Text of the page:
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More Americans Pay Rent On Credit Cards As Lawmakers Fail To Pass Relief Bill

Housing activists gather in Swampscott, Mass., in October to call on the state's governor to support more robust protections against evictions and foreclosures during the pandemic.
Michael Dwyer
Housing activists gather in Swampscott, Mass., in October to call on the state's governor to support more robust protections against evictions and foreclosures during the pandemic.

Many Americans who've lost income in the pandemic are falling deeper into debt — forced to pay bills or even their rent on credit cards. It's a sign of trouble ahead for the economy.

With their savings running out, many Americans are being forced to use credit cards to pay for bills they can't afford — even their rent. Housing experts and economists say this is a blinking-red warning light that without more relief from Congress, the economy is headed for even more serious trouble.

There's been as much as a 70% percent increase from last year in people paying rent on a credit card, according to an analysis by the Federal Reserve Bank of Philadelphia.

"If you're putting your rent payments on to a credit card, that shows you're really at risk of eviction," says Shamus Roller, executive director of the nonprofit National Housing Law Project. "That means you've run out of savings; you've probably run out of calls to family members to get them to loan you money."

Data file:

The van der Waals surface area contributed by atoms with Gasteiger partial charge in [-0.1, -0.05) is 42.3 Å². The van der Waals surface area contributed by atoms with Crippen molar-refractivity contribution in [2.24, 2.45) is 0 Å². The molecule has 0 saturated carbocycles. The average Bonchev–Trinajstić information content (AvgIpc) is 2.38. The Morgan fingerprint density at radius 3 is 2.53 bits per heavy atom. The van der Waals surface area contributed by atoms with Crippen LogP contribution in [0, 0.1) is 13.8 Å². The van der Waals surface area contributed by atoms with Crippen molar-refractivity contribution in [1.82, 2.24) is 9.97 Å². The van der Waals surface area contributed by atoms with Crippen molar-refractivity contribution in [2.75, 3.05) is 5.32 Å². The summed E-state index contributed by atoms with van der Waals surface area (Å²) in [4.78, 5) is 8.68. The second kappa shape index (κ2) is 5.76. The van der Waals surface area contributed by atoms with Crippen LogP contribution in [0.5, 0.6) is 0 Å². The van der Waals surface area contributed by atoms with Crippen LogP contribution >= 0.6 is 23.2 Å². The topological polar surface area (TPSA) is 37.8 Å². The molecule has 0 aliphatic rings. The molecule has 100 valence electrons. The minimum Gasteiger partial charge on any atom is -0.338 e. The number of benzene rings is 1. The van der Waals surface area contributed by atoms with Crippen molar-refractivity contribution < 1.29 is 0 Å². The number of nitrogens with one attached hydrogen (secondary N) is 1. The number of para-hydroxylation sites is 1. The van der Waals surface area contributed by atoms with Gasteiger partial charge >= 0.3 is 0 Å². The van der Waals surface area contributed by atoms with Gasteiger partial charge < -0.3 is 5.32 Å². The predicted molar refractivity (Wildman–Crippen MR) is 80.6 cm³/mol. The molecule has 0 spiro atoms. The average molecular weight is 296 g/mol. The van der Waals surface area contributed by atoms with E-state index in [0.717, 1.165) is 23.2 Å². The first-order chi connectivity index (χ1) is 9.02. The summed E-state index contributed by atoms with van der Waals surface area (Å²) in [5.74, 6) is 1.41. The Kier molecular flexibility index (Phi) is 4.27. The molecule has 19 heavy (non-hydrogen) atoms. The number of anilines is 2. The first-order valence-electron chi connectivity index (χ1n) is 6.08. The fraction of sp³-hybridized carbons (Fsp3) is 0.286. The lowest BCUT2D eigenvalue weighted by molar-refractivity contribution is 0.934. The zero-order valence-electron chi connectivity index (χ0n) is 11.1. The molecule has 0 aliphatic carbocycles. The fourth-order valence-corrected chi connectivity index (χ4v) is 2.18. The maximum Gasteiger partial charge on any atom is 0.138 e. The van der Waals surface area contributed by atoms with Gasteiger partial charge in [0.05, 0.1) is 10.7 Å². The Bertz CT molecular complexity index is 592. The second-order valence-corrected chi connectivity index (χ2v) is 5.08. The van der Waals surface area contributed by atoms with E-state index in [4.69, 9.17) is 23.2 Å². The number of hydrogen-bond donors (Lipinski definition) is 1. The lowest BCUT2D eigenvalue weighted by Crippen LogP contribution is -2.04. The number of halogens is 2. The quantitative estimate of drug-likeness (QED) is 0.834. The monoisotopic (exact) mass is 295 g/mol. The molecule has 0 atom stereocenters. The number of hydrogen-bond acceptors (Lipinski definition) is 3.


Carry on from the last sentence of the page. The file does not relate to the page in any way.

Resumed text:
Marine Madesclaire could be faced with the choice of paying her rent on credit, too.

Before the pandemic hit, she felt like she was hitting her stride. The 29-year-old Los Angeles actor was doing lots of auditions and managing to land at least some quick appearances in Hollywood films.

To pay the bills, she had a gig doing modeling work at Las Vegas trade shows. "You go to the conventions, and you stand and look pretty next to, insert product," she says. "And it paid very, very well. I had been traveling."

Marine Madesclaire at the low-wage reception job she's taken to try to survive financially. She's faced long delays in getting unemployment benefits and is sinking deeper in credit card debt.
/ Marine Madesclaire
Marine Madesclaire
Marine Madesclaire at a low-wage job she's taken to try to survive. She's faced long delays in getting unemployment benefits and is sinking deeper into credit card debt.

But all that stopped in March. Since then, Madesclaire has been among millions of unlucky people who've faced long delaysgetting unemployment benefits. It appears she should qualify. But it's been more than six months, and she still hasn't received any unemployment money.

"It's been so long that I don't cry about it anymore," she says. "I used to, like, have full-blown meltdowns about it."

She depleted her savings just to eat and pay bills. She's run up more than $10,000 in credit card debt.


Madesclaire has asked her card issuer Chase for help. But she says except for waiving some late fees, the bank hasn't done much to help her. She says the 16% interest is sinking her even deeper into debt.